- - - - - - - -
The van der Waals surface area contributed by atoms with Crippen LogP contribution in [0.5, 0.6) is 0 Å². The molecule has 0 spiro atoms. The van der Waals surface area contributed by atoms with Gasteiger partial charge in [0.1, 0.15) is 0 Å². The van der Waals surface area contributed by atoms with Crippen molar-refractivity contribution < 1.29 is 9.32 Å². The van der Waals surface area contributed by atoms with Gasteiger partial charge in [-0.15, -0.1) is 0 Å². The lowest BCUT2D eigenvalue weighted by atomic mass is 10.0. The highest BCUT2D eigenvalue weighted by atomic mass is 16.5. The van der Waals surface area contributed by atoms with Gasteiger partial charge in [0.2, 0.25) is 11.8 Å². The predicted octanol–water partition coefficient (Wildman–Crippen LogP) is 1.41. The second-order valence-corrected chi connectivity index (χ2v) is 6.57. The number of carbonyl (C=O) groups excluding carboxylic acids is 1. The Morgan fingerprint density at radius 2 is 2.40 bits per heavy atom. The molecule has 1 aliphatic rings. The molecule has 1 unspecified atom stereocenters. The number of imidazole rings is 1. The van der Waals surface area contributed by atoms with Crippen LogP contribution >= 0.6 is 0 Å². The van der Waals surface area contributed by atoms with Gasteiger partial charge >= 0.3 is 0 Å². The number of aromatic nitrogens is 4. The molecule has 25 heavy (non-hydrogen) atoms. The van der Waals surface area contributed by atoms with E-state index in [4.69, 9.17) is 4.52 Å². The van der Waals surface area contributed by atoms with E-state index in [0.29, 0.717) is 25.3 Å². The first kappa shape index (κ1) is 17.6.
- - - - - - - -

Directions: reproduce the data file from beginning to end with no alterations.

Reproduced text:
The van der Waals surface area contributed by atoms with Crippen LogP contribution in [0.5, 0.6) is 0 Å². The molecule has 0 spiro atoms. The van der Waals surface area contributed by atoms with Gasteiger partial charge in [0.1, 0.15) is 0 Å². The van der Waals surface area contributed by atoms with Crippen molar-refractivity contribution < 1.29 is 9.32 Å². The van der Waals surface area contributed by atoms with Gasteiger partial charge in [-0.15, -0.1) is 0 Å². The lowest BCUT2D eigenvalue weighted by atomic mass is 10.0. The highest BCUT2D eigenvalue weighted by atomic mass is 16.5. The van der Waals surface area contributed by atoms with Gasteiger partial charge in [0.2, 0.25) is 11.8 Å². The predicted octanol–water partition coefficient (Wildman–Crippen LogP) is 1.41. The second-order valence-corrected chi connectivity index (χ2v) is 6.57. The number of carbonyl (C=O) groups excluding carboxylic acids is 1. The Morgan fingerprint density at radius 2 is 2.40 bits per heavy atom. The molecule has 1 aliphatic rings. The molecule has 1 unspecified atom stereocenters. The number of imidazole rings is 1. The van der Waals surface area contributed by atoms with Crippen LogP contribution >= 0.6 is 0 Å². The van der Waals surface area contributed by atoms with Gasteiger partial charge >= 0.3 is 0 Å². The number of aromatic nitrogens is 4. The molecule has 25 heavy (non-hydrogen) atoms. The van der Waals surface area contributed by atoms with E-state index in [4.69, 9.17) is 4.52 Å². The van der Waals surface area contributed by atoms with E-state index in [0.29, 0.717) is 25.3 Å². The first kappa shape index (κ1) is 17.6.